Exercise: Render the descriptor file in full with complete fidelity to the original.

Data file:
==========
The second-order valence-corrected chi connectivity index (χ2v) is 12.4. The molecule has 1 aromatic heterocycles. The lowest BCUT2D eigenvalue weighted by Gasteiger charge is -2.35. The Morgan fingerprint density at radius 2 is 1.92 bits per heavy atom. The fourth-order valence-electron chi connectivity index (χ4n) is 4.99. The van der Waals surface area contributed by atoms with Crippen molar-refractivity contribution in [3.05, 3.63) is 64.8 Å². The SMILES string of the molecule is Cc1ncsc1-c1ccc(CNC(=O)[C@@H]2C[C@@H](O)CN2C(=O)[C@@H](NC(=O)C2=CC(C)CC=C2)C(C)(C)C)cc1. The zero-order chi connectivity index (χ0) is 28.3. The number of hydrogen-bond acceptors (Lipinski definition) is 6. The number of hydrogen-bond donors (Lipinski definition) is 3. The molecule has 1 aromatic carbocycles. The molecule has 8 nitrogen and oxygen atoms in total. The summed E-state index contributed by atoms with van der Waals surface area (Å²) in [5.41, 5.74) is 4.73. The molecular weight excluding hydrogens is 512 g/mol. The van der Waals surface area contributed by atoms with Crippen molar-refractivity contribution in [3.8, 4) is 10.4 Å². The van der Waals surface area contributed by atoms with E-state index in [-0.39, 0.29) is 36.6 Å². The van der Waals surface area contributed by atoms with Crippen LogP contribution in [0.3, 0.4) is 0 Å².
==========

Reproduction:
The second-order valence-corrected chi connectivity index (χ2v) is 12.4. The molecule has 1 aromatic heterocycles. The lowest BCUT2D eigenvalue weighted by Gasteiger charge is -2.35. The Morgan fingerprint density at radius 2 is 1.92 bits per heavy atom. The fourth-order valence-electron chi connectivity index (χ4n) is 4.99. The van der Waals surface area contributed by atoms with Crippen molar-refractivity contribution in [3.05, 3.63) is 64.8 Å². The SMILES string of the molecule is Cc1ncsc1-c1ccc(CNC(=O)[C@@H]2C[C@@H](O)CN2C(=O)[C@@H](NC(=O)C2=CC(C)CC=C2)C(C)(C)C)cc1. The zero-order chi connectivity index (χ0) is 28.3. The number of hydrogen-bond acceptors (Lipinski definition) is 6. The number of hydrogen-bond donors (Lipinski definition) is 3. The molecule has 1 aromatic carbocycles. The molecule has 8 nitrogen and oxygen atoms in total. The summed E-state index contributed by atoms with van der Waals surface area (Å²) in [5.41, 5.74) is 4.73. The molecular weight excluding hydrogens is 512 g/mol. The van der Waals surface area contributed by atoms with Crippen molar-refractivity contribution in [3.8, 4) is 10.4 Å². The van der Waals surface area contributed by atoms with E-state index in [-0.39, 0.29) is 36.6 Å². The van der Waals surface area contributed by atoms with Crippen LogP contribution in [0.3, 0.4) is 0 Å².